The Display

While live testimonies of the Holocaust are becoming extinct and the voices denying the horrors are growing stronger, the essential challenge of the design is to concentrate on delivering a credible and unquestionable message. If other museums typically lack content, Yad Vashem faces the opposite situation: the abundance of testimonies accumulated over the past sixty years has created a problem of sifting and choosing those which represent best the horrors of the Holocaust. In this context the desire of the museums curators to individualize the experience was just.

Simple and comprehensible, the design is based on fine use of modern display techniques which combine authentic items - personal belongings, photos, and real time victims writings. The narrative that intertwines with the structure creates a correct synchronization of the buildings circulation and the chronicle of events, thus avoiding premature fatigue while improving the visitors gradual understanding of what really happened.

Ten focal points emphasize the horrible chasm that occurred in the stature of European Jewry, which instantly collapsed from prominence into the lowest degrading reality. The route starts with a video presentation by artist Michal Rovner, describing the Jewish life in pre-war Europe. Then, the rise of Nazism; the confiscation of Jewish possessions; the reality of the Ghettos; the valleys of killings; the concentration camps; the 'Final Solution'; the extermination camps; the resistant fighters and the 'righteous Gentiles' who sheltered Jews; and finally the hardships of the refugees and the boats of illegal immigrants.

The most essential junction between the building and its content occurs in the Shrine of Names. This heart-rending hall includes a library of eternal testimony, and an adjacent study room that allows the visitor a deeper understanding of each of the 600 images appearing on the Shrines ceiling.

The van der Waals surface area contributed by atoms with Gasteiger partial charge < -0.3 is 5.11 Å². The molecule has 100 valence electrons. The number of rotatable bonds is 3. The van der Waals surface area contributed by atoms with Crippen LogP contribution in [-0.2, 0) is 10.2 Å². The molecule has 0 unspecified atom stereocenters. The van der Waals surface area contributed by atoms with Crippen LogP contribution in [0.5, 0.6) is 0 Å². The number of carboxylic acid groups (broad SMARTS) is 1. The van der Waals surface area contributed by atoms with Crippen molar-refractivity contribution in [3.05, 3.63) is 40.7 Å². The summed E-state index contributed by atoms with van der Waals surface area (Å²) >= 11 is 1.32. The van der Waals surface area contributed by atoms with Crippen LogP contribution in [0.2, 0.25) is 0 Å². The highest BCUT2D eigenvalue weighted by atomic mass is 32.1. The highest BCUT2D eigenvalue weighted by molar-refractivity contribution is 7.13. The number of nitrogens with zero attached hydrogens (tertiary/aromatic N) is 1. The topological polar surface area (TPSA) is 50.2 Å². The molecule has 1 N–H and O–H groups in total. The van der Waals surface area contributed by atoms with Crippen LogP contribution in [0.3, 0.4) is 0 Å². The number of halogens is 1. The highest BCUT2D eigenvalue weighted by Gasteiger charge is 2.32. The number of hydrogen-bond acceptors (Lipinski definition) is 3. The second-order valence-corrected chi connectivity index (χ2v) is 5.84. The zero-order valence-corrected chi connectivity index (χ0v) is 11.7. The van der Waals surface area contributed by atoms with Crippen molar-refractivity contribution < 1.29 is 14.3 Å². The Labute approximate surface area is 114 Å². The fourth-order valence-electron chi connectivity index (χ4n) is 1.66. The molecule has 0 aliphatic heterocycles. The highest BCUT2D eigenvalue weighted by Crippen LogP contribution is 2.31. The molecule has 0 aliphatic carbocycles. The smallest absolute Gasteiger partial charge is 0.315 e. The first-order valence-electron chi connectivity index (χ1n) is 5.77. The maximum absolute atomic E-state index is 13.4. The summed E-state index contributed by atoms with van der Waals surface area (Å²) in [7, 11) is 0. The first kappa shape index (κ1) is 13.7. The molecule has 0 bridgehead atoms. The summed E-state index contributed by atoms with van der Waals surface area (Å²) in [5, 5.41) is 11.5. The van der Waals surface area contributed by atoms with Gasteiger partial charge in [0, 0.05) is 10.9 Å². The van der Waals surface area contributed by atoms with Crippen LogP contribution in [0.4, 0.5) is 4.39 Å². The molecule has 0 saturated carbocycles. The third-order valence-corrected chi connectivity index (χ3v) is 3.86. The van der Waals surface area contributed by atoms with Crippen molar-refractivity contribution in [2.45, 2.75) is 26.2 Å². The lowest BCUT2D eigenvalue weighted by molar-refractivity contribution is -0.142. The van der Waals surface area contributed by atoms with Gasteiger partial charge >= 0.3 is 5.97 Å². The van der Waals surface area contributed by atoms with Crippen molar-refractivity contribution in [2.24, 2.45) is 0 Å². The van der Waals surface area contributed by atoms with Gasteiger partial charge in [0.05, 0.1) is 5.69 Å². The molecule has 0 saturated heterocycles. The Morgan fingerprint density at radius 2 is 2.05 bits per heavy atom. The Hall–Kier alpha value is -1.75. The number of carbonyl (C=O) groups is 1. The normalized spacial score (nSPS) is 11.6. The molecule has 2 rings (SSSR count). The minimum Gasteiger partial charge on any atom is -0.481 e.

The exit 'frees' the visitor from his enforced participation in the experience. A sunken courtyard enables a respite before entering other sites - the new synagogue containing holy books that survived the war; a museum and study institute of Holocaust art; the Spielberg Centre for changing exhibits; the Centre for Holocaust Studies; the Children Memorial Museum (Yad LaYeled); the train-car monument; and the Remembrance Tent that takes precedence over all the other structures by means of higher topography.

Food for Thought

The main shortcoming of the structure lies, ironically, in its fracture theme. While gently hinted at in the architecture, the interior design takes it to an extreme. Exhibiting 'valleys' which fracture the museum floor prevents one from shortening the route, thereby creating a somewhat overdosed journey. Thus, the multi-sensorial experience induces a physical wearing down.

The curators desire to actualize some of the Holocaust experience is, undoubtedly, well intended. However, one should remember that a Holocaust Museum, more than any other public building, is also intended for the survivors - old and handicapped, who have no chance of undergoing the entire arduous route. It may be suggested that an immediate opening of emergency passageways might help solve the problem, leaving the impressive exhibition intact.